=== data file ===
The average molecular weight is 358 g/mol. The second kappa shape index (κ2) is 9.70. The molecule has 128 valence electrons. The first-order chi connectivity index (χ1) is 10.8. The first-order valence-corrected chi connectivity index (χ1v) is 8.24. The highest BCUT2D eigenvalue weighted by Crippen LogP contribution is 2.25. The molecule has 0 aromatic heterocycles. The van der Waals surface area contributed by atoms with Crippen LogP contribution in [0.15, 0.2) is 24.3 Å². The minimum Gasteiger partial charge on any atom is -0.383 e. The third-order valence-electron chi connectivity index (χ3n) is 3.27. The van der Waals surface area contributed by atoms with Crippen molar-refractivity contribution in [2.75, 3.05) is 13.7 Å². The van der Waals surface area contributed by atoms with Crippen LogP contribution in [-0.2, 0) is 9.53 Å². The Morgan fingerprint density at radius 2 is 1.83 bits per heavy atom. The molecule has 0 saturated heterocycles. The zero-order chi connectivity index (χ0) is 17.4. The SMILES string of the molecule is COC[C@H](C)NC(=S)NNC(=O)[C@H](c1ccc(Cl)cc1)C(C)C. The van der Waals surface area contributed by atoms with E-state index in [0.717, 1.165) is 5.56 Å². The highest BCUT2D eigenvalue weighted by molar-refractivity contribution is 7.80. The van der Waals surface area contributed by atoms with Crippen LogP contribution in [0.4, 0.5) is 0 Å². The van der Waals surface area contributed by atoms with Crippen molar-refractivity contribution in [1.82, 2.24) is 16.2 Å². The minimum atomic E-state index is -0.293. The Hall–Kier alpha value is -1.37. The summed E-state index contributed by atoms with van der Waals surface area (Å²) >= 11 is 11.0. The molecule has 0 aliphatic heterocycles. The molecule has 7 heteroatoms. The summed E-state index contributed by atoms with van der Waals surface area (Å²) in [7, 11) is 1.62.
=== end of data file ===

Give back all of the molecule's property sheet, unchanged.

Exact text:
The average molecular weight is 358 g/mol. The second kappa shape index (κ2) is 9.70. The molecule has 128 valence electrons. The first-order chi connectivity index (χ1) is 10.8. The first-order valence-corrected chi connectivity index (χ1v) is 8.24. The highest BCUT2D eigenvalue weighted by Crippen LogP contribution is 2.25. The molecule has 0 aromatic heterocycles. The van der Waals surface area contributed by atoms with Crippen LogP contribution in [0.15, 0.2) is 24.3 Å². The minimum Gasteiger partial charge on any atom is -0.383 e. The third-order valence-electron chi connectivity index (χ3n) is 3.27. The van der Waals surface area contributed by atoms with Crippen molar-refractivity contribution in [2.75, 3.05) is 13.7 Å². The van der Waals surface area contributed by atoms with Crippen LogP contribution in [-0.2, 0) is 9.53 Å². The Morgan fingerprint density at radius 2 is 1.83 bits per heavy atom. The molecule has 0 saturated heterocycles. The zero-order chi connectivity index (χ0) is 17.4. The SMILES string of the molecule is COC[C@H](C)NC(=S)NNC(=O)[C@H](c1ccc(Cl)cc1)C(C)C. The van der Waals surface area contributed by atoms with E-state index in [0.717, 1.165) is 5.56 Å². The highest BCUT2D eigenvalue weighted by molar-refractivity contribution is 7.80. The van der Waals surface area contributed by atoms with Crippen LogP contribution in [0.4, 0.5) is 0 Å². The van der Waals surface area contributed by atoms with Crippen molar-refractivity contribution in [1.82, 2.24) is 16.2 Å². The minimum atomic E-state index is -0.293. The Hall–Kier alpha value is -1.37. The summed E-state index contributed by atoms with van der Waals surface area (Å²) >= 11 is 11.0. The molecule has 0 aliphatic heterocycles. The molecule has 7 heteroatoms. The summed E-state index contributed by atoms with van der Waals surface area (Å²) in [7, 11) is 1.62.